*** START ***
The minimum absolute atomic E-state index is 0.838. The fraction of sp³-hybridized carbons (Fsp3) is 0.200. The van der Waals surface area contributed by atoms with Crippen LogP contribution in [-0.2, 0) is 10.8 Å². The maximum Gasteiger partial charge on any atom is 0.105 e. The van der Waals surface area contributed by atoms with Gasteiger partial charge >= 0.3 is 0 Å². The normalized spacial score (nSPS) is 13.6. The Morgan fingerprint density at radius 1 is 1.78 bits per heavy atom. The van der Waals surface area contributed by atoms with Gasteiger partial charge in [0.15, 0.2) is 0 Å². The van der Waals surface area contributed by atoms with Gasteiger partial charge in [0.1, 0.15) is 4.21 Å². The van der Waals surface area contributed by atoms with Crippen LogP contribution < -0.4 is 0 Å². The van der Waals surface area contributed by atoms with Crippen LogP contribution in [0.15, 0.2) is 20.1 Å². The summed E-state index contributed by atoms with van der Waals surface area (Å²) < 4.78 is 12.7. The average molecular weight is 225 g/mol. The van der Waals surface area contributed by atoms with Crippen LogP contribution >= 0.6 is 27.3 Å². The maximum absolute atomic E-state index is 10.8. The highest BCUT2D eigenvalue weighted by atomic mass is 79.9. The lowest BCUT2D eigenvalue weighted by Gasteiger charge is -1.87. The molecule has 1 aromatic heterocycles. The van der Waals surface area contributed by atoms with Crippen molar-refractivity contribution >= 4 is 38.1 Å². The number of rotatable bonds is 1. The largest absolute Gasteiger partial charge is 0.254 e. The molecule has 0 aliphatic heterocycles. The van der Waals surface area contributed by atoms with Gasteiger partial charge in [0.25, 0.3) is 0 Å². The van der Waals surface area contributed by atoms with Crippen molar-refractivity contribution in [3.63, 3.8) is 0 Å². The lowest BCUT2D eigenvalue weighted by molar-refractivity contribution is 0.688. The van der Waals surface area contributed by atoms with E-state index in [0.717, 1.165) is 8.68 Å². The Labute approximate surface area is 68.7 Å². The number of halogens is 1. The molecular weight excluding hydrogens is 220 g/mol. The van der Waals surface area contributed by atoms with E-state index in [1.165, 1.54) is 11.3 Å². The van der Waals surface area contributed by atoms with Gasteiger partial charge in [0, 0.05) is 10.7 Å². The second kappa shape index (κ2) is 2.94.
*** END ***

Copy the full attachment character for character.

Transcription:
The minimum absolute atomic E-state index is 0.838. The fraction of sp³-hybridized carbons (Fsp3) is 0.200. The van der Waals surface area contributed by atoms with Crippen LogP contribution in [-0.2, 0) is 10.8 Å². The maximum Gasteiger partial charge on any atom is 0.105 e. The van der Waals surface area contributed by atoms with Gasteiger partial charge >= 0.3 is 0 Å². The normalized spacial score (nSPS) is 13.6. The Morgan fingerprint density at radius 1 is 1.78 bits per heavy atom. The van der Waals surface area contributed by atoms with Gasteiger partial charge in [0.15, 0.2) is 0 Å². The van der Waals surface area contributed by atoms with Gasteiger partial charge in [0.1, 0.15) is 4.21 Å². The van der Waals surface area contributed by atoms with Crippen LogP contribution < -0.4 is 0 Å². The van der Waals surface area contributed by atoms with Crippen LogP contribution in [0.15, 0.2) is 20.1 Å². The summed E-state index contributed by atoms with van der Waals surface area (Å²) < 4.78 is 12.7. The average molecular weight is 225 g/mol. The van der Waals surface area contributed by atoms with Crippen LogP contribution >= 0.6 is 27.3 Å². The maximum absolute atomic E-state index is 10.8. The highest BCUT2D eigenvalue weighted by atomic mass is 79.9. The lowest BCUT2D eigenvalue weighted by Gasteiger charge is -1.87. The molecule has 1 aromatic heterocycles. The van der Waals surface area contributed by atoms with Crippen molar-refractivity contribution >= 4 is 38.1 Å². The number of rotatable bonds is 1. The largest absolute Gasteiger partial charge is 0.254 e. The molecule has 0 aliphatic heterocycles. The van der Waals surface area contributed by atoms with Gasteiger partial charge in [0.25, 0.3) is 0 Å². The van der Waals surface area contributed by atoms with Crippen molar-refractivity contribution in [3.63, 3.8) is 0 Å². The lowest BCUT2D eigenvalue weighted by molar-refractivity contribution is 0.688. The van der Waals surface area contributed by atoms with E-state index in [0.717, 1.165) is 8.68 Å². The Labute approximate surface area is 68.7 Å². The number of halogens is 1. The molecular weight excluding hydrogens is 220 g/mol. The van der Waals surface area contributed by atoms with E-state index in [1.165, 1.54) is 11.3 Å². The van der Waals surface area contributed by atoms with Gasteiger partial charge in [0, 0.05) is 10.7 Å². The second kappa shape index (κ2) is 2.94.